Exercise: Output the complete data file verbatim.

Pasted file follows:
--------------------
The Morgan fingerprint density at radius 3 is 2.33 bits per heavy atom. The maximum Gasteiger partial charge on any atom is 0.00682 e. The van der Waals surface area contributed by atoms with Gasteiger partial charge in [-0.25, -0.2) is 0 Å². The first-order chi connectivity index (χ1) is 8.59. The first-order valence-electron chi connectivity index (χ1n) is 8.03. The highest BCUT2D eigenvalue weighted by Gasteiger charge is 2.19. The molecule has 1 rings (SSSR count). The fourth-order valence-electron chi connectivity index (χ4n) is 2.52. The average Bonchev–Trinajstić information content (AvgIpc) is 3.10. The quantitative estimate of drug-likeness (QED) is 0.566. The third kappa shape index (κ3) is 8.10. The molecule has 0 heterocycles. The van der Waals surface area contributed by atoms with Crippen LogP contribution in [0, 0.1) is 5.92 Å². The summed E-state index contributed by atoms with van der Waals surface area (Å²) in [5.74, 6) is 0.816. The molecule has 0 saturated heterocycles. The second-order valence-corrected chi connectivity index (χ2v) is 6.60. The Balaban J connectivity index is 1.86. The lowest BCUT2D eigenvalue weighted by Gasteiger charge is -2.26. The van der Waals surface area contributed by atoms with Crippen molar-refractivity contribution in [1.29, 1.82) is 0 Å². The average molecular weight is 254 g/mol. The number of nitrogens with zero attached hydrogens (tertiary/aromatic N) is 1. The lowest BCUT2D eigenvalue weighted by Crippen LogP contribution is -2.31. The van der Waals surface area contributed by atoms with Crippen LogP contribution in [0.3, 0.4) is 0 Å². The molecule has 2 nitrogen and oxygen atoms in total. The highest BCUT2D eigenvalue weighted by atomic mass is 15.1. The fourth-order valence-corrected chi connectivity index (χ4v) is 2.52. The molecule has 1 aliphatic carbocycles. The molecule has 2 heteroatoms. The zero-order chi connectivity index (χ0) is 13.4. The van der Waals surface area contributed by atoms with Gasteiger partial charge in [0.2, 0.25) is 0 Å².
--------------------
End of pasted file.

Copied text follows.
The Morgan fingerprint density at radius 3 is 2.33 bits per heavy atom. The maximum Gasteiger partial charge on any atom is 0.00682 e. The van der Waals surface area contributed by atoms with Gasteiger partial charge in [-0.25, -0.2) is 0 Å². The first-order chi connectivity index (χ1) is 8.59. The first-order valence-electron chi connectivity index (χ1n) is 8.03. The highest BCUT2D eigenvalue weighted by Gasteiger charge is 2.19. The molecule has 1 rings (SSSR count). The fourth-order valence-electron chi connectivity index (χ4n) is 2.52. The average Bonchev–Trinajstić information content (AvgIpc) is 3.10. The quantitative estimate of drug-likeness (QED) is 0.566. The third kappa shape index (κ3) is 8.10. The molecule has 0 heterocycles. The van der Waals surface area contributed by atoms with Crippen LogP contribution in [0, 0.1) is 5.92 Å². The summed E-state index contributed by atoms with van der Waals surface area (Å²) in [5.74, 6) is 0.816. The molecule has 0 saturated heterocycles. The second-order valence-corrected chi connectivity index (χ2v) is 6.60. The Balaban J connectivity index is 1.86. The lowest BCUT2D eigenvalue weighted by Gasteiger charge is -2.26. The van der Waals surface area contributed by atoms with Crippen molar-refractivity contribution in [1.29, 1.82) is 0 Å². The average molecular weight is 254 g/mol. The number of nitrogens with zero attached hydrogens (tertiary/aromatic N) is 1. The lowest BCUT2D eigenvalue weighted by Crippen LogP contribution is -2.31. The van der Waals surface area contributed by atoms with Crippen LogP contribution in [0.3, 0.4) is 0 Å². The molecule has 2 nitrogen and oxygen atoms in total. The highest BCUT2D eigenvalue weighted by atomic mass is 15.1. The fourth-order valence-corrected chi connectivity index (χ4v) is 2.52. The molecule has 1 aliphatic carbocycles. The molecule has 2 heteroatoms. The zero-order chi connectivity index (χ0) is 13.4. The van der Waals surface area contributed by atoms with Gasteiger partial charge in [0.2, 0.25) is 0 Å².